This subproject is one of many research subprojects utilizing the resources provided by a Center grant funded by NIH/NCRR. Primary support for the subproject and the subproject's principal investigator may have been provided by other sources, including other NIH sources. The Total Cost listed for the subproject likely represents the estimated amount of Center infrastructure utilized by the subproject, not direct funding provided by the NCRR grant to the subproject or subproject staff. The chromatophore is a pseudo-organelle that is responsible for harvesting light and subsequent conversion of light energy to chemical energy in the form of ATP ( After initial excitation from photon absorption by the light harvesting proteins in the chromatophore, excitation energy is tranferred in a multi-step process to a reaction center (RC). At the RC the excitation energy is used to charge a quinone molecule, which then diffuses through the protein-rich chromatophore membrane to a bc$_1$. There the charged quinone is oxidized to produce a proton gradient across the membrane, which in turn drives ATP production by ATP synthase. In purple bacteria, such as Rhodobacter sphaeroides, the protein responsible for photon capture are known as light harvesting complex 1 (LH1) and light harvesting complex 2 (LH2). LH1 associates with two other proteins found in the chromatophore, RC and PufX, to form LH1- RC-PufX dimer complexes. LH2 and LH1-RC-PufX have a dual function;not only are they responsible for capturing light energy, they also induce membrane curvature to shape the chromatophore into, e.g., vesicles or tubes. Therefore, the systemis relevant to understand two fundamental questions in biophysics, namely membrane morphonegensis and cellular energy production.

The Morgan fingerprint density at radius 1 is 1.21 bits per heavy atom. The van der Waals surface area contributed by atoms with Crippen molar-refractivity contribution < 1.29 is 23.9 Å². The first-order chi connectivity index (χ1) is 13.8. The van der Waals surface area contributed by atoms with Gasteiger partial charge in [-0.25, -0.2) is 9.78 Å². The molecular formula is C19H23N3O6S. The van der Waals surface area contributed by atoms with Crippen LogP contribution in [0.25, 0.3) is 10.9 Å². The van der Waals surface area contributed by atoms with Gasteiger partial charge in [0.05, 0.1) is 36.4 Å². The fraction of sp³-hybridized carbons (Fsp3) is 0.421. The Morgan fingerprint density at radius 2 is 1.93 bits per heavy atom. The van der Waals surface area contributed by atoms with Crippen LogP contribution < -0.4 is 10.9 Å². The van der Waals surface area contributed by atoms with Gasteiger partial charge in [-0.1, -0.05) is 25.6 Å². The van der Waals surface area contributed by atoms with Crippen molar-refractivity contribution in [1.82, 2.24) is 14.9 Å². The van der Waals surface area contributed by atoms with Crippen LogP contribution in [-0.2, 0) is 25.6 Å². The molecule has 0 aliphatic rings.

National Institute of Health (NIH)
National Center for Research Resources (NCRR)
Biotechnology Resource Grants (P41)
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Special Emphasis Panel (ZRG1-BCMB-E (40))
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University of Illinois Urbana-Champaign
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